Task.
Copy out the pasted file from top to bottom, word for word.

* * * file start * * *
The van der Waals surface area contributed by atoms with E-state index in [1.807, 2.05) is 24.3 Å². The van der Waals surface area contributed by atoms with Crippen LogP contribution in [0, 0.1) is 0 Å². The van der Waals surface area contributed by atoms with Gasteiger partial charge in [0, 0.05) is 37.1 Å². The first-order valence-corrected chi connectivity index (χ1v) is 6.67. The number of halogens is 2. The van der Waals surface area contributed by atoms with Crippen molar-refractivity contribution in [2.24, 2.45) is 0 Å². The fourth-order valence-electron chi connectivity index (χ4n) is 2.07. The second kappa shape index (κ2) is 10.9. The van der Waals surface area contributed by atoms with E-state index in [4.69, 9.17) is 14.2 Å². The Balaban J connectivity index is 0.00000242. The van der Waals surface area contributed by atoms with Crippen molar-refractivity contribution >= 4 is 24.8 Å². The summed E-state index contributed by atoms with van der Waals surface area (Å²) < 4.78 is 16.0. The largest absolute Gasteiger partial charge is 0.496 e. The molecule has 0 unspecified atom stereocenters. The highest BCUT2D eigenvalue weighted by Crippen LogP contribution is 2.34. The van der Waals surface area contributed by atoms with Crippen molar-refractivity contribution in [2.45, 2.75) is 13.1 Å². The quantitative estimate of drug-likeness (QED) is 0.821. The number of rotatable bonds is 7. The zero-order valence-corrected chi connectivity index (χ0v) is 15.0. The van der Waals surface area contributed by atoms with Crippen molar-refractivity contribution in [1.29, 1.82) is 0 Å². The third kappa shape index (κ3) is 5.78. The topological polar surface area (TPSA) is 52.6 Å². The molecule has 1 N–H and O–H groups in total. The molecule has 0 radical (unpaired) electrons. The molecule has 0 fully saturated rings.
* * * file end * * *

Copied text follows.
The van der Waals surface area contributed by atoms with E-state index in [1.807, 2.05) is 24.3 Å². The van der Waals surface area contributed by atoms with Crippen LogP contribution in [0, 0.1) is 0 Å². The van der Waals surface area contributed by atoms with Gasteiger partial charge in [0, 0.05) is 37.1 Å². The first-order valence-corrected chi connectivity index (χ1v) is 6.67. The number of halogens is 2. The van der Waals surface area contributed by atoms with Crippen molar-refractivity contribution in [2.24, 2.45) is 0 Å². The fourth-order valence-electron chi connectivity index (χ4n) is 2.07. The second kappa shape index (κ2) is 10.9. The van der Waals surface area contributed by atoms with E-state index in [4.69, 9.17) is 14.2 Å². The Balaban J connectivity index is 0.00000242. The van der Waals surface area contributed by atoms with Crippen molar-refractivity contribution >= 4 is 24.8 Å². The summed E-state index contributed by atoms with van der Waals surface area (Å²) < 4.78 is 16.0. The largest absolute Gasteiger partial charge is 0.496 e. The molecule has 0 unspecified atom stereocenters. The highest BCUT2D eigenvalue weighted by Crippen LogP contribution is 2.34. The van der Waals surface area contributed by atoms with Crippen molar-refractivity contribution in [2.45, 2.75) is 13.1 Å². The quantitative estimate of drug-likeness (QED) is 0.821. The number of rotatable bonds is 7. The zero-order valence-corrected chi connectivity index (χ0v) is 15.0. The van der Waals surface area contributed by atoms with Crippen molar-refractivity contribution in [1.29, 1.82) is 0 Å². The third kappa shape index (κ3) is 5.78. The topological polar surface area (TPSA) is 52.6 Å². The molecule has 1 N–H and O–H groups in total. The molecule has 0 radical (unpaired) electrons. The molecule has 0 fully saturated rings.